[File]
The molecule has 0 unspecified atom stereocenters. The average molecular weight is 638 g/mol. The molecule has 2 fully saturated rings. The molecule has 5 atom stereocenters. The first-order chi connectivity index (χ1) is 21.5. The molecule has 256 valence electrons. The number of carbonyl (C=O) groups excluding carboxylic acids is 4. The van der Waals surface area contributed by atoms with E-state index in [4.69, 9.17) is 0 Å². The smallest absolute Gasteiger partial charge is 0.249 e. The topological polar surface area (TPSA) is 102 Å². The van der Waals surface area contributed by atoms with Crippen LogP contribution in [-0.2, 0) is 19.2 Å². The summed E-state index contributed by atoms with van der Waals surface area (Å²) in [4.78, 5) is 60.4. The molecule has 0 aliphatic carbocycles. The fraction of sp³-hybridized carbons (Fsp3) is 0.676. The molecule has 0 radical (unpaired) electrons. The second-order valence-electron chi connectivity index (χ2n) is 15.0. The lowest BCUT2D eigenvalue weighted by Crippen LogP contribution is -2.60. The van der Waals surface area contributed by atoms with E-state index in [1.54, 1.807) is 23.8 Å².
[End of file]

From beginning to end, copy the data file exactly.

The molecule has 0 unspecified atom stereocenters. The average molecular weight is 638 g/mol. The molecule has 2 fully saturated rings. The molecule has 5 atom stereocenters. The first-order chi connectivity index (χ1) is 21.5. The molecule has 256 valence electrons. The number of carbonyl (C=O) groups excluding carboxylic acids is 4. The van der Waals surface area contributed by atoms with E-state index in [4.69, 9.17) is 0 Å². The smallest absolute Gasteiger partial charge is 0.249 e. The topological polar surface area (TPSA) is 102 Å². The van der Waals surface area contributed by atoms with Crippen LogP contribution in [-0.2, 0) is 19.2 Å². The summed E-state index contributed by atoms with van der Waals surface area (Å²) in [4.78, 5) is 60.4. The molecule has 0 aliphatic carbocycles. The fraction of sp³-hybridized carbons (Fsp3) is 0.676. The molecule has 0 radical (unpaired) electrons. The second-order valence-electron chi connectivity index (χ2n) is 15.0. The lowest BCUT2D eigenvalue weighted by Crippen LogP contribution is -2.60. The van der Waals surface area contributed by atoms with E-state index in [1.54, 1.807) is 23.8 Å².